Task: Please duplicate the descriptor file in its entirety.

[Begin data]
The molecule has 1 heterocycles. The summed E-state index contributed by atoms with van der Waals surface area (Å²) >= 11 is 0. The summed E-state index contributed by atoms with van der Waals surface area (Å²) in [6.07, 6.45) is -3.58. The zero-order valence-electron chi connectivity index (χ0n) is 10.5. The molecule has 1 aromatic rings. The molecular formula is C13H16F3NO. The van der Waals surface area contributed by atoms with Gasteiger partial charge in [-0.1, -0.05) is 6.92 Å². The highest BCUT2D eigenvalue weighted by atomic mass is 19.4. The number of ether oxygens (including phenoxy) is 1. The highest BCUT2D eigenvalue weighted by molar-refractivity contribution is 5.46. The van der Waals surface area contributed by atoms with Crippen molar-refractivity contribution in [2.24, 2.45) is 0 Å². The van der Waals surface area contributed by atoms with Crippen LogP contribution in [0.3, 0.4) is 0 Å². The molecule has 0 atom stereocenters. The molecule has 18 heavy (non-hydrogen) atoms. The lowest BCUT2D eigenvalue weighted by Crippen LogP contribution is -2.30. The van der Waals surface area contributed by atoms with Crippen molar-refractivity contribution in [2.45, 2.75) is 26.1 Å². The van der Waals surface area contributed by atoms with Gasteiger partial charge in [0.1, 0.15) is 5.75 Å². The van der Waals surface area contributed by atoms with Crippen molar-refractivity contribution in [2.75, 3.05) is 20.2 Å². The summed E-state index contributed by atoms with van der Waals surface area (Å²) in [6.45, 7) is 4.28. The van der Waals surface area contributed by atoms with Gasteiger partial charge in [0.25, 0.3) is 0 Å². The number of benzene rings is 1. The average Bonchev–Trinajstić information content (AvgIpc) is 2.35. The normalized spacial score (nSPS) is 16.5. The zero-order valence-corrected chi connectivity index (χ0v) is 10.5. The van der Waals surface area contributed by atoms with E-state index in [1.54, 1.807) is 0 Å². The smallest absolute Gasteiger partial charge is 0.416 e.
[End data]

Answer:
The molecule has 1 heterocycles. The summed E-state index contributed by atoms with van der Waals surface area (Å²) >= 11 is 0. The summed E-state index contributed by atoms with van der Waals surface area (Å²) in [6.07, 6.45) is -3.58. The zero-order valence-electron chi connectivity index (χ0n) is 10.5. The molecule has 1 aromatic rings. The molecular formula is C13H16F3NO. The van der Waals surface area contributed by atoms with Gasteiger partial charge in [-0.1, -0.05) is 6.92 Å². The highest BCUT2D eigenvalue weighted by atomic mass is 19.4. The number of ether oxygens (including phenoxy) is 1. The highest BCUT2D eigenvalue weighted by molar-refractivity contribution is 5.46. The van der Waals surface area contributed by atoms with Crippen molar-refractivity contribution in [2.24, 2.45) is 0 Å². The van der Waals surface area contributed by atoms with Crippen LogP contribution in [0.3, 0.4) is 0 Å². The molecule has 0 atom stereocenters. The molecule has 18 heavy (non-hydrogen) atoms. The lowest BCUT2D eigenvalue weighted by Crippen LogP contribution is -2.30. The van der Waals surface area contributed by atoms with Crippen molar-refractivity contribution in [2.45, 2.75) is 26.1 Å². The van der Waals surface area contributed by atoms with Gasteiger partial charge in [0.1, 0.15) is 5.75 Å². The van der Waals surface area contributed by atoms with Crippen molar-refractivity contribution in [2.75, 3.05) is 20.2 Å². The summed E-state index contributed by atoms with van der Waals surface area (Å²) in [6.45, 7) is 4.28. The van der Waals surface area contributed by atoms with Gasteiger partial charge in [0.25, 0.3) is 0 Å². The number of benzene rings is 1. The average Bonchev–Trinajstić information content (AvgIpc) is 2.35. The normalized spacial score (nSPS) is 16.5. The zero-order valence-corrected chi connectivity index (χ0v) is 10.5. The van der Waals surface area contributed by atoms with E-state index in [1.54, 1.807) is 0 Å². The smallest absolute Gasteiger partial charge is 0.416 e.